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DIY Pour Fiber Cement

By Ryan Long ; Updated September 21, 2017
Contractors regularly use fiber additive when pouring cement, and you can use the same additive for projects at home.
cement,concrete image by Greg Pickens from Fotolia.com

Adding synthetic fibers to cement mix can increase the overall resiliency of the product and reduce the amount of cracking in the cement by 80-100 percent. This can be particularly useful in areas that endure severe winter weather and harsh conditions which tend to erode cement and cause cracks and breaks in cement surfaces. Pouring cement with synthetic fibers at home is a way to get the benefits of the latest in cement technology and quality without the high cost of hiring a contractor.

Pour Cement

Read the instructions on the cement mix bag before mixing the cement or adding a fiber additive. Mix the cement mix in the wheelbarrow according to the mixing instructions on the bag.

Add the fiber additive according to the directions on the fiber additive bag if your cement mix does not already contain a fiber additive. Add only as much additive as the directions indicate. You may have additive left over; it is better to have leftover additive than to go against the directions. Adding too much additive may cause negative stresses on the cement and may weaken the finished product.

Pour the concrete into the form for your project by tilting the wheelbarrow so the lip over the wheel faces down into the project area.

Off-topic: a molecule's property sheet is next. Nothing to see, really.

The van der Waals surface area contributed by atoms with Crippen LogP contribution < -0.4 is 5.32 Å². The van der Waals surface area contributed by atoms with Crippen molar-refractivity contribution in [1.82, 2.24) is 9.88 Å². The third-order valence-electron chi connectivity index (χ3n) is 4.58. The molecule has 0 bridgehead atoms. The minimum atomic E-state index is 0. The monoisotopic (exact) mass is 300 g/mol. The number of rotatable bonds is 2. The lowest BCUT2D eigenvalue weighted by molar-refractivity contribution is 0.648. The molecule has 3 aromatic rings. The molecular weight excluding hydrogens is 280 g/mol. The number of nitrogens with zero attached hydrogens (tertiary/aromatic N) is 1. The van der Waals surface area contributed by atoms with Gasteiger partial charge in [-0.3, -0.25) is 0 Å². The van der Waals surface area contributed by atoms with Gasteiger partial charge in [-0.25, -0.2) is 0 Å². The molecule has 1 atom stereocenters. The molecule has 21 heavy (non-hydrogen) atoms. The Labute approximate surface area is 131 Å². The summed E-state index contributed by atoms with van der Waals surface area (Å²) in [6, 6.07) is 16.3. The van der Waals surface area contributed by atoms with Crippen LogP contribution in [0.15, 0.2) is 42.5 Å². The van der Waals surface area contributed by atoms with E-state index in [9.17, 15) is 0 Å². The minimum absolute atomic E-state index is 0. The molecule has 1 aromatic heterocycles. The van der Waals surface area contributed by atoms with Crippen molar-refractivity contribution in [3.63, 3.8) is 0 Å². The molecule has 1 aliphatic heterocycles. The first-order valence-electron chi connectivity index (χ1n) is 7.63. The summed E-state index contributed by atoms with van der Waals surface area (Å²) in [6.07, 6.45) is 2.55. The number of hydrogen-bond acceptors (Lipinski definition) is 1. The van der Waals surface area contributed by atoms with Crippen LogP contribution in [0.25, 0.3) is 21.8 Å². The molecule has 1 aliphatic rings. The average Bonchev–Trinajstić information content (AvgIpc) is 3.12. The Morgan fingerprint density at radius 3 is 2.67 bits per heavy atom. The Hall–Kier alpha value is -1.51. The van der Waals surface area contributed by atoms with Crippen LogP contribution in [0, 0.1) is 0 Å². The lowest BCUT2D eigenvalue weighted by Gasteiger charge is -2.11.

Even out the surface using a hand trowel. It is best to work your way from one corner across the project to the other to avoid having to repeat sections.

Allow the concrete to cure gradually. Concrete solidifies relatively quickly, but follow the instructions on the concrete mix to determine how long the concrete must cure to reach maximum hardness. Check the bag of additive to see if there are supplementary instructions which may change the drying time as indicated on the back of the bag of concrete mix.


Things You Will Need

  • Cement mix with fiber additive
  • or Cement mix and fiber additive
  • Wheelbarrow
  • Hand trowel


  • Use smaller sections on deep slopes to avoid concrete pooling at one end of your form and causing an uneven surface.
  • Continue to smooth the surface with the hand trowel as the cement cures to ensure that the surface remains uniform.


  • Always pour and work with cement out of the rain when possible. Rainwater can reduce the viscosity of the cement and potentially increase the overall curing time and reduce the hardness of the finished product.

About the Author


Based out of Wrangell, Alaska, Ryan Long has been a professional writer and photographer since 2007. His work has appeared in the "Wrangell Sentinel," "Homer News," "Frommer's Travel Guide," "Juneau Empire," "Ketchikan Daily News" and "The Seattle Times." Long has a Bachelor of Arts in English literature from Michigan State University.